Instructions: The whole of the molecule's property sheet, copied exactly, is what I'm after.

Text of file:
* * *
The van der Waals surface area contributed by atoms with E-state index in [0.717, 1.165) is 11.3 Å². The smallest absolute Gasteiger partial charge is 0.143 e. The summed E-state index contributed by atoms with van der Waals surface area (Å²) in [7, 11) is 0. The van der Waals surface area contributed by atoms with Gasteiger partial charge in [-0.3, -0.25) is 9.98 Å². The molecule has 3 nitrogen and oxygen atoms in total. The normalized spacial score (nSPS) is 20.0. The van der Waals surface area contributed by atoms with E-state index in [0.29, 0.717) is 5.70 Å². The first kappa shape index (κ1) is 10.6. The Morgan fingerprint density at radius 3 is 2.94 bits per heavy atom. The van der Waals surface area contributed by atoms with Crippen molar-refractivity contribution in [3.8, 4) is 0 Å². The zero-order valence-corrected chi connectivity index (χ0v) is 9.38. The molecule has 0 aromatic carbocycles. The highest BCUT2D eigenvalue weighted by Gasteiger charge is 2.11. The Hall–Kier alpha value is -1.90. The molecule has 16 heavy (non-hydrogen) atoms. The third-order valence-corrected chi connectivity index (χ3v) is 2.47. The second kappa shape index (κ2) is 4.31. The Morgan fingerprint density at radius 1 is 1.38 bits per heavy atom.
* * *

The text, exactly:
The van der Waals surface area contributed by atoms with E-state index in [0.717, 1.165) is 11.3 Å². The smallest absolute Gasteiger partial charge is 0.143 e. The summed E-state index contributed by atoms with van der Waals surface area (Å²) in [7, 11) is 0. The van der Waals surface area contributed by atoms with Gasteiger partial charge in [-0.3, -0.25) is 9.98 Å². The molecule has 3 nitrogen and oxygen atoms in total. The normalized spacial score (nSPS) is 20.0. The van der Waals surface area contributed by atoms with E-state index in [0.29, 0.717) is 5.70 Å². The first kappa shape index (κ1) is 10.6. The Morgan fingerprint density at radius 3 is 2.94 bits per heavy atom. The van der Waals surface area contributed by atoms with Crippen molar-refractivity contribution in [3.8, 4) is 0 Å². The zero-order valence-corrected chi connectivity index (χ0v) is 9.38. The molecule has 0 aromatic carbocycles. The highest BCUT2D eigenvalue weighted by Gasteiger charge is 2.11. The Hall–Kier alpha value is -1.90. The molecule has 16 heavy (non-hydrogen) atoms. The third-order valence-corrected chi connectivity index (χ3v) is 2.47. The second kappa shape index (κ2) is 4.31. The Morgan fingerprint density at radius 1 is 1.38 bits per heavy atom.